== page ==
One thing you might not expect to find while browsing Rembrandt van Rijn’s prints is a doppelgänger for the veteran actor Paul Giamatti. But that’s just what I found in the midst of an intensive Rembrandt project!
The print in question is a 1641 etching depicting the Dutch Mennonite preacher and cloth merchant Cornelis Claesz. Anslo. A celebrated citizen of his time, Anslo was not only memorialized by Rembrandt in print form; he and his wife were the subjects of a 1641 double portrait painting, also by Rembrandt. In the print, Anslo is shown at a desk with several heavy tomes, looking up from his reading, perhaps addressing a congregant outside of the composition.
As far as the celebrity resemblance goes, it is easy to see something of Paul Giamatti, best known for his performances in The Truman Show, Sideways, and Cinderella Man, in the face of this 17th-century figure. Particularly, Paul Giamatti’s be-hatted, bearded look as Chief Inspector Uhl in The Illusionist (2006) is a pretty good ringer for the stoic, similarly attired Anslo. Additionally, the intensity in their eyes and their close facial structures lend to this celebrity doppelganger comparison.
Though he doesn’t have the same Chicago pedigree as our first doppelgänger, Bill Murray, Giamatti has been recognized by our own Chicago Film Critics Association for many of his supporting roles. Additionally, The Negotiator (1998), a thriller featuring Giamatti in a supporting part, is set in the Windy City.
Although Rembrandt’s “Giamatti” is not currently on display, there are other wonderful prints by the artist in Gallery 208A. And anyone can book an appointment to come see this fascinating doppelgänger etching, and many other works on paper in The Jean and Steven Goldman Study Center.
—Deborah Krieger, Summer Intern in the Department of Prints and Drawings
Rembrandt van Rijn. Cornelius Claesz. Anslo, Preacher, 1641. Clarence Buckingham Collection.
POSTED BY Guest Blogger, ON June 23, 2014, Comments Off
Members of the Art Institute can always count on being the first to explore every major exhibition, and Magritte: Mystery of the Ordinary, 1926-1938 is no exception. With three preview days (that are still going on as I write this!), members gain exclusive access to the first major museum show to focus on Magritte’s most profoundly inventive and experimental years. During the previews, we also host three exclusive Member Lectures for a behind-the-scenes look at the exhibition.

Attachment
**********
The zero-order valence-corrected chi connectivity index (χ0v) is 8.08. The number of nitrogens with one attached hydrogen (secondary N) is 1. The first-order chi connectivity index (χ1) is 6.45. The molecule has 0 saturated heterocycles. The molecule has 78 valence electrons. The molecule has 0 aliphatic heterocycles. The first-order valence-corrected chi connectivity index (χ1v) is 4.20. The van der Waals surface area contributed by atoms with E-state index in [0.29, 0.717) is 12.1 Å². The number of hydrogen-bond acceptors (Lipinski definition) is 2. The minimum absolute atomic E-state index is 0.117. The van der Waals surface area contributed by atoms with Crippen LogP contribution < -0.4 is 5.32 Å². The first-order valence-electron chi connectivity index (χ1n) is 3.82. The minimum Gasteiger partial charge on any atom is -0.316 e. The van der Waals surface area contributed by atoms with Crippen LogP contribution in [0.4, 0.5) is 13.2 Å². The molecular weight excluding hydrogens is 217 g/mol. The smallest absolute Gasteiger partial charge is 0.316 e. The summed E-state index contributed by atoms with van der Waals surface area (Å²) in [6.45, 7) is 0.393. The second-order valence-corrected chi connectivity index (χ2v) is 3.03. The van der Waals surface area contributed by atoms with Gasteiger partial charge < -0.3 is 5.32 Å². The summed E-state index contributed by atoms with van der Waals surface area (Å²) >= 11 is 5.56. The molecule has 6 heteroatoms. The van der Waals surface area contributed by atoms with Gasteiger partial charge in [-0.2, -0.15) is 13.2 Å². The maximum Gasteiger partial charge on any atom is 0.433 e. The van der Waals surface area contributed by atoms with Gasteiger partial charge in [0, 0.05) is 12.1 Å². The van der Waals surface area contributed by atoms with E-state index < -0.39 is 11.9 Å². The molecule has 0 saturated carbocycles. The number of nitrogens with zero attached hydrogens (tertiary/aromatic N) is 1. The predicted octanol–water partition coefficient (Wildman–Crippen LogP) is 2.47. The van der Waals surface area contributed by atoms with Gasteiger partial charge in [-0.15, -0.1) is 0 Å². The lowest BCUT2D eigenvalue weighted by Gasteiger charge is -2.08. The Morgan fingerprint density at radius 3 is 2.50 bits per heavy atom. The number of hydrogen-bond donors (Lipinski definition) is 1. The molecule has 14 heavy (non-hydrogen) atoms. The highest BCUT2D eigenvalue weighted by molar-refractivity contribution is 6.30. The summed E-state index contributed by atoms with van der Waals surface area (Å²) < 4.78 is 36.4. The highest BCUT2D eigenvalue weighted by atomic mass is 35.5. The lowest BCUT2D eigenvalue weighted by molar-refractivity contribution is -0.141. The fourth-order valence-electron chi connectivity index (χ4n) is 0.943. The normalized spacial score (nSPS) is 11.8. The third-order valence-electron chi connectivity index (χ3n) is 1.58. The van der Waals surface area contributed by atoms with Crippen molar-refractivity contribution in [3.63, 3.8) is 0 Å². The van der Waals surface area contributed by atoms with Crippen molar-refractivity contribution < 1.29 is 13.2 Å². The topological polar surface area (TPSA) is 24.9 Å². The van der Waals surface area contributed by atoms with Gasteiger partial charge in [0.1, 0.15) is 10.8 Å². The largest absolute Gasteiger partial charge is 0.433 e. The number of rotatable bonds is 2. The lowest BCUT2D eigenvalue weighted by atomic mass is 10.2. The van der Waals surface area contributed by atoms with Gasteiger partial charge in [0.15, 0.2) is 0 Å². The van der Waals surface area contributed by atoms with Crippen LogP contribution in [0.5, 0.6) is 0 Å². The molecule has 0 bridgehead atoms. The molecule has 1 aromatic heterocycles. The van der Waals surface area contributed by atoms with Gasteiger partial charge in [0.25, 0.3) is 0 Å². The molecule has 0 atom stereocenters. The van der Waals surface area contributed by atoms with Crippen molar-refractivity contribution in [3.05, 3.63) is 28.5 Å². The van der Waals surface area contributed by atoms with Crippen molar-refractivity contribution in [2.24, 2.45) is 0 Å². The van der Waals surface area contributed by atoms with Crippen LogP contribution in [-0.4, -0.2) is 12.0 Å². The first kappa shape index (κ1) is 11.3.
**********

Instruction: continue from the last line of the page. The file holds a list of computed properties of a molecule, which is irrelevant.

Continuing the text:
Since members are some of the museum’s best ambassadors, it’s always exciting to see how they’ll react to a new exhibition. Starting on Saturday, they made their way through the unconventionally-designed galleries filled with René Magritte’s extraordinary and indelible works and the response was both positive and surreal. “The galleries are so lush and amazing, the dark rooms really draw you in,” one member described. Many members also took advantage of the member lectures given by Senior Lecturer, Annie Morse, and Exhibition Research Associate, Elizabeth McGoey. One member said she “loved Annie’s sense of humor which made the concept of surrealism very approachable.” Members really embraced the theme of the weekend, offering us some of their favorite surreal sayings, like “the earth is blue, just like an orange.”
Our member previews end today, but the perks don’t stop here. Members have the chance to catch mid-exhibition lectures on Thursday, August 28 and Saturday, August 30, as well as closing lectures on Sunday, October 5, Tuesday, October 7, and Thursday, October 9. Click the dates above to make your reservations now. Want to take part in these member exclusives? Join today!
— Courtney G., Manager of Events and Programs for Member Experience
POSTED BY Guest Blogger, ON May 15, 2014, Comments Off
In addition to displaying our permanent collection, the museum’s contemporary galleries also showcase smaller exhibitions. Through June 1, those galleries will feature two of Dayanita Singh’s photographic series, including one recently acquired by the Art Institute called Myself Mona Ahmed. The series was inspired by Singh’s meeting the outcast eunuch Mona Ahmed (a combination of female and male first names) on assignment in 1989. The two, who became fast friends and remain very close to this day, have together endeavored to think through and explain what it means to be truly unique in the world. “She wanted to tell the story,” writes Singh, “of being neither here nor there, neither male nor female, and finally, neither a eunuch nor someone like me.”